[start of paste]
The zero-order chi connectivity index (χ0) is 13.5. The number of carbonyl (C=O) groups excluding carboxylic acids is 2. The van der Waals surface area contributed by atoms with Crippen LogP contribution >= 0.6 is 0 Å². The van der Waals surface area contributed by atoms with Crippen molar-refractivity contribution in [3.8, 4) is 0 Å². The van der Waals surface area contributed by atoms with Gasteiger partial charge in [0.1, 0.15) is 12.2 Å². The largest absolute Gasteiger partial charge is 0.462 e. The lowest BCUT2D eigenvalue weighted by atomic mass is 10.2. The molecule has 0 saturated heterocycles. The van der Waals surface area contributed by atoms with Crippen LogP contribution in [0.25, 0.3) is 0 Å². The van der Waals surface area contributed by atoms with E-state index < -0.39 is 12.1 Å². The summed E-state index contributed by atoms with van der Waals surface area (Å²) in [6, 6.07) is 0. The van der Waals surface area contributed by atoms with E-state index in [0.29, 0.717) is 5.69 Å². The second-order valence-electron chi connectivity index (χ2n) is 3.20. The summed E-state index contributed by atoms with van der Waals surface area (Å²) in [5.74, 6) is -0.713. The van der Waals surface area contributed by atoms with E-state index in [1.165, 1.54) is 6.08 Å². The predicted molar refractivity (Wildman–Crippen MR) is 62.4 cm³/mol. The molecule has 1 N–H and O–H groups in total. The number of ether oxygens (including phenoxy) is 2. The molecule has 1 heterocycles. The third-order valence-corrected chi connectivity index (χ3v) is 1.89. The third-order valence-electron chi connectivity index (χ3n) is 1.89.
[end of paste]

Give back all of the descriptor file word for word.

The zero-order chi connectivity index (χ0) is 13.5. The number of carbonyl (C=O) groups excluding carboxylic acids is 2. The van der Waals surface area contributed by atoms with Crippen LogP contribution >= 0.6 is 0 Å². The van der Waals surface area contributed by atoms with Crippen molar-refractivity contribution in [3.8, 4) is 0 Å². The van der Waals surface area contributed by atoms with Gasteiger partial charge in [0.1, 0.15) is 12.2 Å². The largest absolute Gasteiger partial charge is 0.462 e. The lowest BCUT2D eigenvalue weighted by atomic mass is 10.2. The molecule has 0 saturated heterocycles. The van der Waals surface area contributed by atoms with Crippen LogP contribution in [0.25, 0.3) is 0 Å². The van der Waals surface area contributed by atoms with E-state index < -0.39 is 12.1 Å². The summed E-state index contributed by atoms with van der Waals surface area (Å²) in [6, 6.07) is 0. The van der Waals surface area contributed by atoms with E-state index in [0.29, 0.717) is 5.69 Å². The second-order valence-electron chi connectivity index (χ2n) is 3.20. The summed E-state index contributed by atoms with van der Waals surface area (Å²) in [5.74, 6) is -0.713. The van der Waals surface area contributed by atoms with E-state index in [1.165, 1.54) is 6.08 Å². The predicted molar refractivity (Wildman–Crippen MR) is 62.4 cm³/mol. The molecule has 1 N–H and O–H groups in total. The number of ether oxygens (including phenoxy) is 2. The molecule has 1 heterocycles. The third-order valence-corrected chi connectivity index (χ3v) is 1.89. The third-order valence-electron chi connectivity index (χ3n) is 1.89.